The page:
Are fewer people in hospital with Covid dying in the second wave?

A Government scientific adviser has said that the fatality rate in coronavirus patients in hospital has almost halved since the first wave.

Professor Peter Horby, a member of the Scientific Advisory Group for Emergencies (Sage), told a committee of MPs that the rate appeared to have fallen to about 15%.

Here PA looks at whether a lower proportion of patients are dying of Covid-19 in hospital now than during the first wave.

– What did Prof Horby say?

Giving evidence to the Science and Technology Committee on Wednesday Prof Horby said that the case fatality rate in patients in hospital appeared to be about 30% in the first wave and now appears to be 15%.

But he also warned that caution was needed because the age profile between the two waves was different and the rate could increase as more older people are admitted to hospital.

Prof Horby, professor of emerging infectious diseases and global health at the University of Oxford, added: “But it does indicate, I think, that the NHS is getting better at treating Covid patients and I think there are a number of areas where that improvement has happened.”

– Are a lower proportion of coronavirus patients dying in hospital compared to the first wave?

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Covid-19 patients in hospital in England (PA Graphics)

Without access to the same data it is not possible to see the numbers Prof Horby are referring to.

But the most recent data from the Intensive Care National Audit and Research Centre (ICNARC) shows that 448 (19.1%) of the 2,350 confirmed Covid-19 patients admitted to critical care after September 1 died.

This compares to 4,293 (39.3%) of the 10,910 confirmed Covid patients admitted to critical care up to August 31.

The report, published on October 30, analysed data on patients critically ill with confirmed Covid-19 from critical care units in England, Wales and Northern Ireland taking part in the ICNARC programme.

But this report only includes patients admitted to critical care units so does not give data on coronavirus patients who died in other hospital departments.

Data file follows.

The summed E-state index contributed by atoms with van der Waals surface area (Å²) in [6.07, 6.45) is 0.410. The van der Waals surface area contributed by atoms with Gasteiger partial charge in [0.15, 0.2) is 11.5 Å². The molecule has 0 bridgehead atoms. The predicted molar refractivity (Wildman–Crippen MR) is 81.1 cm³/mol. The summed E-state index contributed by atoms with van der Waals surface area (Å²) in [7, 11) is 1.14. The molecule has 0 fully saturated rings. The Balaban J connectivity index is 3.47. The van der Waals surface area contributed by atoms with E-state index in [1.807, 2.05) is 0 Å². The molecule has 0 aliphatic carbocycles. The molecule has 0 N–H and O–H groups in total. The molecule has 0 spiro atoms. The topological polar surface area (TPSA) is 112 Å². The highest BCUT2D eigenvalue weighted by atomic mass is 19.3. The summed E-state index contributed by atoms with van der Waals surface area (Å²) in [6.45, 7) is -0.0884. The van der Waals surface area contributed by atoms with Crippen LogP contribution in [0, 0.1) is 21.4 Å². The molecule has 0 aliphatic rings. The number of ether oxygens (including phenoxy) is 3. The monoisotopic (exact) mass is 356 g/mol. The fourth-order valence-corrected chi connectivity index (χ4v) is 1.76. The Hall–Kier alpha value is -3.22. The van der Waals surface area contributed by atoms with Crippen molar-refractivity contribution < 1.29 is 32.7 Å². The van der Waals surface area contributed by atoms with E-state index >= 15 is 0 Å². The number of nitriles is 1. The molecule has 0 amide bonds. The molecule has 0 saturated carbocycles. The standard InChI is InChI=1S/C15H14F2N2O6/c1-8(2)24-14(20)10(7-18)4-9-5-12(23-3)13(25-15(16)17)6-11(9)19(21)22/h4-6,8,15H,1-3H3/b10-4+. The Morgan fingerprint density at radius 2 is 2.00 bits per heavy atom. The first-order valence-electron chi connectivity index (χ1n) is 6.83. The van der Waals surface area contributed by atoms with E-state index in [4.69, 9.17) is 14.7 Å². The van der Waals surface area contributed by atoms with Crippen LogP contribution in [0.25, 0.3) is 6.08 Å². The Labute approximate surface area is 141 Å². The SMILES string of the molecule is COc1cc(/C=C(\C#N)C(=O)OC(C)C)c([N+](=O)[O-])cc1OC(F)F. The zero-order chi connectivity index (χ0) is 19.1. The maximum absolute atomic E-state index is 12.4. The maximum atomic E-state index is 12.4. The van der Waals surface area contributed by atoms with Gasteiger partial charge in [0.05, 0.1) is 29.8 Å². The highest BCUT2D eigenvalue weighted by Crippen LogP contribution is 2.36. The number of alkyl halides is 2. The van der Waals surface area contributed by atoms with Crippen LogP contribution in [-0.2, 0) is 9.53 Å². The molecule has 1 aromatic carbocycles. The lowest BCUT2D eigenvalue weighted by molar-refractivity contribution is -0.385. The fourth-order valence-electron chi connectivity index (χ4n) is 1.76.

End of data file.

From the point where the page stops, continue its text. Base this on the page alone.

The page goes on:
– Why are fatality rates improving?

Several experts agree that one of the reasons that the proportion of people dying with the disease in hospitals is dropping is due to improvements in treating patients with coronavirus.

These include the steroid dexamethasone and the reduction in the need to use ventilators.

The Faculty of Intensive Care Medicine’s vice dean Dr Daniele Bryden said that at the start of the pandemic there was very little evidence about any treatments compared to now.

She added: “Based on what we know about the beginning of the year and the first wave, mortality is improving because we have new treatments like not ventilating people and giving them CPAP (continuous positive airway pressure). We have got steroids.

“That’s a lot of knowledge for a new disease that we didn’t know how to manage at the beginning of the year.”

– Are the patients different in the second wave compared to the first?

Prof Horby told MPs that that age profile was different compared to the first wave but suggested an increase in older patients was possible.

HEALTH Coronavirus
Cumulative Covid-19 deaths in the UK (PA Graphics)

But Professor Duncan Young at the University of Oxford said it also appeared as if the patients in critical care in the second wave were “equally unwell” to those in the first.

He added: “The demographic and medical history tables suggest the patients in this wave are broadly similar to the last wave.

“The APACHE II scores – a measure of sickness – are not a lot different, and the patients admitted in the second wave to date have very slightly worse impairment of oxygen uptake in the lungs compared with the first wave.

“Thus they seem to be equally unwell in the second wave.”

– Could death rates still worsen?

Prof Horby did say that there was a risk that if more elderly people are admitted to hospital the rate will creep up.

The ICNARC data also shows that while less than 1% of patients admitted before August 31 were still receiving critical care this jumped to 40% of those admitted after September 1.

This suggests there are a number of patients who could still die and increase the rate of deaths in critical care.

But Dr Bryden said: “It is unlikely all those patients are going to go into the deaths group. It’s going to be very similar mortality or even slightly better.”

– Is it too early to say that mortality has improved?

Dr Bryden said it was not too early to say mortality in critical care had improved because there were now better treatments and more knowledge of how to tackle the virus.

She added: “You would expect mortality to improve, you would not expect it to be a situation where you see this is not getting better.”

But Prof Young said that until the outcome for all the patients was known the true rate could not be determined.

He added: “As the outcome for all the patients is unknown the true case fatality rate cannot be determined. Therefore one cannot conclude that the mortality is lower in the second wave.”

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